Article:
And we're done. Close up the patient and power up that pachyderm.

The operation is a huge success. Instead of the sleepy and anemic PT Barnum circus retiree, we now have the equivalent of a raging mammoth with a testosterone overdose. Which is just fine by me, and my andrenaline-junkie 3-year-old son. Before: one or two butterflies coming out at a time over the course of 30 seconds, with the second half of them getting stuck in the bottom and not coming out. After: ten seconds of sheer madness as they all blast out simultaneously into a hailstorm of mucu... butterflies. There is no problem with the snout hose inflating. No butterfly is left behind anymore. No batteries needed, EVAR. And, I think it's probably even Cisco CCNA certified!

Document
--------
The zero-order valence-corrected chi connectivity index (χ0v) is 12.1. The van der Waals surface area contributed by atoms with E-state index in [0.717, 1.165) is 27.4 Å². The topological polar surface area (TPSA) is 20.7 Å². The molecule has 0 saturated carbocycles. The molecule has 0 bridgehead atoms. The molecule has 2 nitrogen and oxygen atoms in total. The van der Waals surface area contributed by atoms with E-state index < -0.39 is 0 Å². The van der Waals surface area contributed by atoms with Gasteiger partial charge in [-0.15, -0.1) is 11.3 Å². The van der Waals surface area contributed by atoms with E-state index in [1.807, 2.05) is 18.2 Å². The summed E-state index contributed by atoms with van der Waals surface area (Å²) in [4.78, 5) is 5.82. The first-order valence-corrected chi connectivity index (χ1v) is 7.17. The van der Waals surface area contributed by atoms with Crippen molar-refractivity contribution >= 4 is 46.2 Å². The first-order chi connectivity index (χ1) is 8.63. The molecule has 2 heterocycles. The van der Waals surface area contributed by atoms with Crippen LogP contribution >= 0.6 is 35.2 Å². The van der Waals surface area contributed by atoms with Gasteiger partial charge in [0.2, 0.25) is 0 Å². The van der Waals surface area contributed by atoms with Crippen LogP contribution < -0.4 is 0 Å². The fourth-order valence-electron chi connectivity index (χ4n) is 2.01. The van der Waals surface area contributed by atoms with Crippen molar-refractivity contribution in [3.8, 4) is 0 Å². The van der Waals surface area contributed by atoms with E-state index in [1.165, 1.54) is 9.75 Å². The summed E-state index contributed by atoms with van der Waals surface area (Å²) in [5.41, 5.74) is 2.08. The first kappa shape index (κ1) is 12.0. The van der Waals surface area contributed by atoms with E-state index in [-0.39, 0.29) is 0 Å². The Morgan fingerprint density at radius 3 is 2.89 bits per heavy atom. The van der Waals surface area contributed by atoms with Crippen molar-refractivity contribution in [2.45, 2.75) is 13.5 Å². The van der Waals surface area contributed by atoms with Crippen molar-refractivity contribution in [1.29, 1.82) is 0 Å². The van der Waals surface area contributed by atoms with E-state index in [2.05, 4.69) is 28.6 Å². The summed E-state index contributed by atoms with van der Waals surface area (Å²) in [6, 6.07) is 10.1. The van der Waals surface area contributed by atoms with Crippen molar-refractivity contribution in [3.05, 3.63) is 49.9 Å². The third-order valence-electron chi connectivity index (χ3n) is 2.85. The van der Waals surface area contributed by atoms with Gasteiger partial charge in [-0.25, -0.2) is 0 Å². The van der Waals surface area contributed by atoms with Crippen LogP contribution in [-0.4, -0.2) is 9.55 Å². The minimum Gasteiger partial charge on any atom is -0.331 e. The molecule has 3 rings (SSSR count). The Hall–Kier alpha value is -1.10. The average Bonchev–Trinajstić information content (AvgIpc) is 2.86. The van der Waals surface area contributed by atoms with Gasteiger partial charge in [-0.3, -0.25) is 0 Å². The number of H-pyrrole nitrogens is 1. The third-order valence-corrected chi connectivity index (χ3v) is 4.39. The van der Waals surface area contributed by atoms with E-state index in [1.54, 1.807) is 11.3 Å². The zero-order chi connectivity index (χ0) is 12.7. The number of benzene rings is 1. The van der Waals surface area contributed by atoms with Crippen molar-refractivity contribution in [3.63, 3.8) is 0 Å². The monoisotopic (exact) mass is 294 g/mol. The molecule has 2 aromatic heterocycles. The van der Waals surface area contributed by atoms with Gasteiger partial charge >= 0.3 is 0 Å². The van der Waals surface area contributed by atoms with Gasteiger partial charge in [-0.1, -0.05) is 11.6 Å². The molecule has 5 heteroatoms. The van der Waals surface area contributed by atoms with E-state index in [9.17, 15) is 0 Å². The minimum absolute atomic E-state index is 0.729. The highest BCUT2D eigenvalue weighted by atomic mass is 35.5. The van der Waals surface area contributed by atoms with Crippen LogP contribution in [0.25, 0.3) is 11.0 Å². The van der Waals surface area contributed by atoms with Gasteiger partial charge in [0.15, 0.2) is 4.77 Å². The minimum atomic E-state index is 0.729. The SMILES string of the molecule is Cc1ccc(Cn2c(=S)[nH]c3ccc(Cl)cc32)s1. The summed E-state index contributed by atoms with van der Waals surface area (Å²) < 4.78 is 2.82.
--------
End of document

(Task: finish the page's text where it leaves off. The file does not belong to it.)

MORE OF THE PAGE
Ok, now we move onto Problem Two: There aren't enough butterflies. True, even with the game's old slow pace, especially true in the new frenetic pace.

Fix two: Funny enough, this solution came from my cousin, who has several kids around the same age as my son, and also has Elefun. She pointed out that all you have to do is take some gift-wrapping tissue paper, cut it into 3/4" x 2" strips and twist/crimp them in the middle. Use whatever colors you like. Make a gazzillion of them. Let the heavens unleash a torrential downpour of boog... butterflies.

If you don't believe me, I have pictorial evidence of myself and my son (he's the short one in his skivvies) playing during the "testing" phase of the project.

You can tell he's not having ANY fun at all is he?